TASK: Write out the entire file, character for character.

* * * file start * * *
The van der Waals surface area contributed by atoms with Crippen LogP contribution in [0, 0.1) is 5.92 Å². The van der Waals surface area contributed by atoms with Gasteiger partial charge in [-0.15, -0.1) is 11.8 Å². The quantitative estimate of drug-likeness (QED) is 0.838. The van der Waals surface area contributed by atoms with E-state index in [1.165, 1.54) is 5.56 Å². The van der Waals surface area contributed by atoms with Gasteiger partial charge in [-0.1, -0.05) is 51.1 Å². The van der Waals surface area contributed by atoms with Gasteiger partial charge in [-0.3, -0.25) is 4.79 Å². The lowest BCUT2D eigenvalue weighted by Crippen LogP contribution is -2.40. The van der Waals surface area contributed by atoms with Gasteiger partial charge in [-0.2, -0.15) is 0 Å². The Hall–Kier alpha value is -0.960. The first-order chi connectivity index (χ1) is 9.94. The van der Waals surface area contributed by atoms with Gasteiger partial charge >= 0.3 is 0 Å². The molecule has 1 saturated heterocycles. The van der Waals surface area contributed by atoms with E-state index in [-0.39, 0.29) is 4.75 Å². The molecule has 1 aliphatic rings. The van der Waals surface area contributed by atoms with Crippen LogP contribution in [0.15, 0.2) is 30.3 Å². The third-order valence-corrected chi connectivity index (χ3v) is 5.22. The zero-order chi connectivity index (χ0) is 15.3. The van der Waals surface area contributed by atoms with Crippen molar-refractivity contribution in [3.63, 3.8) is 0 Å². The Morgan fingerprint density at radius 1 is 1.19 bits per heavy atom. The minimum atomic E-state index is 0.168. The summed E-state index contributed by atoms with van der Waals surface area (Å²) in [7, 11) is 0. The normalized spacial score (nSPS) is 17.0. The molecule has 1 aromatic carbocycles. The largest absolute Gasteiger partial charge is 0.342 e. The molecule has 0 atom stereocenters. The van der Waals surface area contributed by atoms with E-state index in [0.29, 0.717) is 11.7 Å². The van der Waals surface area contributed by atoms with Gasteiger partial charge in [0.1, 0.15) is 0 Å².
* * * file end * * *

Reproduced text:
The van der Waals surface area contributed by atoms with Crippen LogP contribution in [0, 0.1) is 5.92 Å². The van der Waals surface area contributed by atoms with Gasteiger partial charge in [-0.15, -0.1) is 11.8 Å². The quantitative estimate of drug-likeness (QED) is 0.838. The van der Waals surface area contributed by atoms with E-state index in [1.165, 1.54) is 5.56 Å². The van der Waals surface area contributed by atoms with Gasteiger partial charge in [-0.1, -0.05) is 51.1 Å². The van der Waals surface area contributed by atoms with Gasteiger partial charge in [-0.3, -0.25) is 4.79 Å². The lowest BCUT2D eigenvalue weighted by Crippen LogP contribution is -2.40. The van der Waals surface area contributed by atoms with Gasteiger partial charge in [-0.2, -0.15) is 0 Å². The Hall–Kier alpha value is -0.960. The first-order chi connectivity index (χ1) is 9.94. The van der Waals surface area contributed by atoms with Gasteiger partial charge >= 0.3 is 0 Å². The molecule has 1 saturated heterocycles. The van der Waals surface area contributed by atoms with E-state index in [-0.39, 0.29) is 4.75 Å². The molecule has 1 aliphatic rings. The van der Waals surface area contributed by atoms with Crippen LogP contribution in [0.15, 0.2) is 30.3 Å². The third-order valence-corrected chi connectivity index (χ3v) is 5.22. The zero-order chi connectivity index (χ0) is 15.3. The van der Waals surface area contributed by atoms with Crippen molar-refractivity contribution in [3.63, 3.8) is 0 Å². The Morgan fingerprint density at radius 1 is 1.19 bits per heavy atom. The minimum atomic E-state index is 0.168. The summed E-state index contributed by atoms with van der Waals surface area (Å²) in [7, 11) is 0. The normalized spacial score (nSPS) is 17.0. The molecule has 1 aromatic carbocycles. The largest absolute Gasteiger partial charge is 0.342 e. The molecule has 0 atom stereocenters. The van der Waals surface area contributed by atoms with E-state index in [0.29, 0.717) is 11.7 Å². The van der Waals surface area contributed by atoms with Gasteiger partial charge in [0.1, 0.15) is 0 Å².